So the Liberals may very well be right on this. It is easy for them to prevent the Conservatives from pushing through this legislation that ought to be debated on its own merits and not with the budget. The Liberals oppose the Reform policy right? They have the power to prevent its passage right? So they will do it right? No, wrong. This is from the Star.
Tories accused of returning to Reform policy
Dion says proposed immigration changes are bid to implement 20-year-old promise
Apr 02, 2008 04:30 AM
Ottawa Bureau Chief
OTTAWA–Federal opposition parties are stepping up their criticism of a contentious overhaul of Canada's immigration system, accusing the Tories of trying to implement 20-year-old Reform party policies.
Liberal Leader Stéphane Dion yesterday cited the 1988 election platform of the Reform party, a precursor of the Conservatives, that said "immigration should be essentially economic in nature."
"Immigrants should possess the human capital necessary to adjust quickly and independently to the needs of Canadian society and the job market," said the Reform document distributed by the Liberals.
It says that immigration should not be designed to "radically or suddenly alter the ethnic makeup of Canada, as it increasingly seems to be."
Yesterday, Dion said those policies are the motivation behind sweeping proposals to allow the government to give priority to immigrants it deems desirable, such as workers whose skills are in demand, while refusing applications from other categories of immigrants.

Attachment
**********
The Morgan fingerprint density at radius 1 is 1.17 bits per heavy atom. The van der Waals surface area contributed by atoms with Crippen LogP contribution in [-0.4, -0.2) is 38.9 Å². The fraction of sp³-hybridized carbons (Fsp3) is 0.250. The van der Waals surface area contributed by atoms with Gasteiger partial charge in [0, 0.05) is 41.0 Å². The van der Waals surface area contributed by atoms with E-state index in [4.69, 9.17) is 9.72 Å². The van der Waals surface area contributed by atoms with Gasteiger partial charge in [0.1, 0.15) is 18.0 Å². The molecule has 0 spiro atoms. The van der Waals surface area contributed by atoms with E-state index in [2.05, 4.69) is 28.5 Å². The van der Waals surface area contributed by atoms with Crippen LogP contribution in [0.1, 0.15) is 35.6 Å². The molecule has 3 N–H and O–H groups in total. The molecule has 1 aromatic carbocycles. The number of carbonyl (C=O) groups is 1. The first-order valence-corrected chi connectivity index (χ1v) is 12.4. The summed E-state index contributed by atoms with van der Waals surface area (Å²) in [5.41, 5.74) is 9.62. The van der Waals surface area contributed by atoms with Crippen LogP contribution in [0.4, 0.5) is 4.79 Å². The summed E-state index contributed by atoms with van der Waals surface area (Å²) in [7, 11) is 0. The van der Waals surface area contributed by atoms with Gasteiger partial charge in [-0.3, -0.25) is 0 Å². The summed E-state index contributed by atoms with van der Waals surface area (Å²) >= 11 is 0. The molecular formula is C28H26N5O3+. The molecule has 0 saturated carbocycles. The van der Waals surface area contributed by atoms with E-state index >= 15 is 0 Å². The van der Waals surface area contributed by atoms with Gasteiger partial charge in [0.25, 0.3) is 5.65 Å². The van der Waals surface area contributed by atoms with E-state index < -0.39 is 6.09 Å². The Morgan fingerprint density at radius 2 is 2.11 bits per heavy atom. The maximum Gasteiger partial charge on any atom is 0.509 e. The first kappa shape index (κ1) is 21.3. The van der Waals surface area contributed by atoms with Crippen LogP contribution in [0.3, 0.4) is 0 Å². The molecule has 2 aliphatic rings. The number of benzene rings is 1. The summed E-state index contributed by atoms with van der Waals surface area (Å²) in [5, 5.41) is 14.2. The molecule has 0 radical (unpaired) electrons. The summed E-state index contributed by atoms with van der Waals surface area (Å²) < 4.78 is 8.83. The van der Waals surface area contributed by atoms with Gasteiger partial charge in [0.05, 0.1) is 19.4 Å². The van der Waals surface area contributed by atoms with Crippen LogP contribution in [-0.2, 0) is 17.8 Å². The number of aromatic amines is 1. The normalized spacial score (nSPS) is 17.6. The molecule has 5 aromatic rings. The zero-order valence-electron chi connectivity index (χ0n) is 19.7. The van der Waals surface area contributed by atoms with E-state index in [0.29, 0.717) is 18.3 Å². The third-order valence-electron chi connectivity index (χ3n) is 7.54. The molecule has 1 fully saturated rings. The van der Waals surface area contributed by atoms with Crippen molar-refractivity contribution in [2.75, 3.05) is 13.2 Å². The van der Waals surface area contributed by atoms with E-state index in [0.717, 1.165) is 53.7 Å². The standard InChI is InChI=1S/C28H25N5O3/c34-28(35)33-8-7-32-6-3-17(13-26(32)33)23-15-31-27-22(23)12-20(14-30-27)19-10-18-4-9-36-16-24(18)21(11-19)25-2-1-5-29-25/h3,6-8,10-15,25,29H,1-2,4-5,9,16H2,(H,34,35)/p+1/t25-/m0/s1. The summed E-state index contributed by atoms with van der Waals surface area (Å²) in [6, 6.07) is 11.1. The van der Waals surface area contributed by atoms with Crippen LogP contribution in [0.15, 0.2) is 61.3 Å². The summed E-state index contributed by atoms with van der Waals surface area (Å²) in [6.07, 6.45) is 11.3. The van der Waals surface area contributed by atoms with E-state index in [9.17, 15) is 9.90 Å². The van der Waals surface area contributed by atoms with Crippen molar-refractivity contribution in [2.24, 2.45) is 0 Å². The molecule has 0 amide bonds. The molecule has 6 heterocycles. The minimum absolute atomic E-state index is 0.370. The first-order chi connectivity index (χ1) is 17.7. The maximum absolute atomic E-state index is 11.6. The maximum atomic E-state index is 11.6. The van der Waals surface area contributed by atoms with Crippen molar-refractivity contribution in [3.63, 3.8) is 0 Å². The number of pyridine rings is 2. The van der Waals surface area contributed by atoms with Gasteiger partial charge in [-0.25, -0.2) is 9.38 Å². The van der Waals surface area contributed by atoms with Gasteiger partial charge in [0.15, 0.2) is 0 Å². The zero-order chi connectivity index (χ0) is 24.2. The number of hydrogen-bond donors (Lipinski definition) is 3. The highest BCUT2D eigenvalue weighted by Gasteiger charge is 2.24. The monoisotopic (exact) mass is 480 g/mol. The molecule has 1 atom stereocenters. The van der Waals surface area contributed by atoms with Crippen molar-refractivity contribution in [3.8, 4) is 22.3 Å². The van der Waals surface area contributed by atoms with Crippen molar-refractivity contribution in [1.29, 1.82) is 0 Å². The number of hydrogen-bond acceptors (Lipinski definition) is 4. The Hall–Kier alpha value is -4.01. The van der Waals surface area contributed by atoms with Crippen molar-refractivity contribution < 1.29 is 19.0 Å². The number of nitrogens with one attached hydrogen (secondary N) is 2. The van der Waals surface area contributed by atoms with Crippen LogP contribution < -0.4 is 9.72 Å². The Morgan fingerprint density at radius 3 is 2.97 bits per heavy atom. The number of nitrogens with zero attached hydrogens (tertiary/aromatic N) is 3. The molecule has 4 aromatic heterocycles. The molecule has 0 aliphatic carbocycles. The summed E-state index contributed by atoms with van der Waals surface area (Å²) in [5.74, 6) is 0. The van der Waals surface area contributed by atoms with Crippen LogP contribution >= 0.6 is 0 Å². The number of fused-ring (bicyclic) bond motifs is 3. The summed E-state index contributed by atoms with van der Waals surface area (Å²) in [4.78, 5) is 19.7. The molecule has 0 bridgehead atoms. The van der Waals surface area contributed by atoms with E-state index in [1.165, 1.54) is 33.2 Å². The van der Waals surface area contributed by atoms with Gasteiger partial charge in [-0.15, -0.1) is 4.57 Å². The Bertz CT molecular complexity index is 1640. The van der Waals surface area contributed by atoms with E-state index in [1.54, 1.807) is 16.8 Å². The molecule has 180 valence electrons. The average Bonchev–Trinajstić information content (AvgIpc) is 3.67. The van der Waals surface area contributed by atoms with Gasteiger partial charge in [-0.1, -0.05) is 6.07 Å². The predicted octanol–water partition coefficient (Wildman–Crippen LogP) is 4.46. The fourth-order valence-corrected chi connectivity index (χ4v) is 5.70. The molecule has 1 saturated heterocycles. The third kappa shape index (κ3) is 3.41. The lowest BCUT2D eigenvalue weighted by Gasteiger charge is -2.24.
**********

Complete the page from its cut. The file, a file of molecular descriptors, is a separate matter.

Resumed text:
"Will the minister admit that the government's attempt to sneak sweeping changes to our immigration system through the back door may look like an attempt to deliver promises made by the Reform party 20 years ago?" Dion said in the Commons.
Deputy NDP leader Thomas Mulcair even suggested that under the new laws, the minister would be able to exclude immigrants from specific countries and regions.
"I believe that the Conservative agenda is to exclude certain countries and certain regions of the world from our immigration policy. I think that's wrong," Mulcair told a news conference. "Something that is objective and neutral is going to be replaced by something that could be very discriminatory."
Government House Leader Peter Van Loan said that changes are needed to reduce a backlog that has swelled to more than 900,000.
"That is not good for the Canadian economy. It is not fair to new Canadians who want to come here, to immigrants who want to add to our economy," Van Loan said.
"We are making the changes that are necessary to have a strong Canadian economy fuelled by the skilled talent that we need from around the world," he said.
The Liberals and New Democrats want the Tories to remove the amendment to immigration law from a budget bill, and propose it as separate legislation to ensure it gets a full parliamentary debate.
"Why does it want to introduce these radical changes through the back door instead of bringing forward independent legislation and allowing a full and open debate in the House of Commons?" Dion said.
Meanwhile, the NDP today will introduce a confidence motion in a bid to defeat the minority Conservatives over "massive" corporate tax cuts that have sharply reduced the federal surplus. By 2010, Ottawa will take in 14 per cent less revenue from corporate taxes while its revenues from personal taxes will go up 12 per cent, Mulcair said.
However, the Liberals will vote against the motion, ensuring the government survives.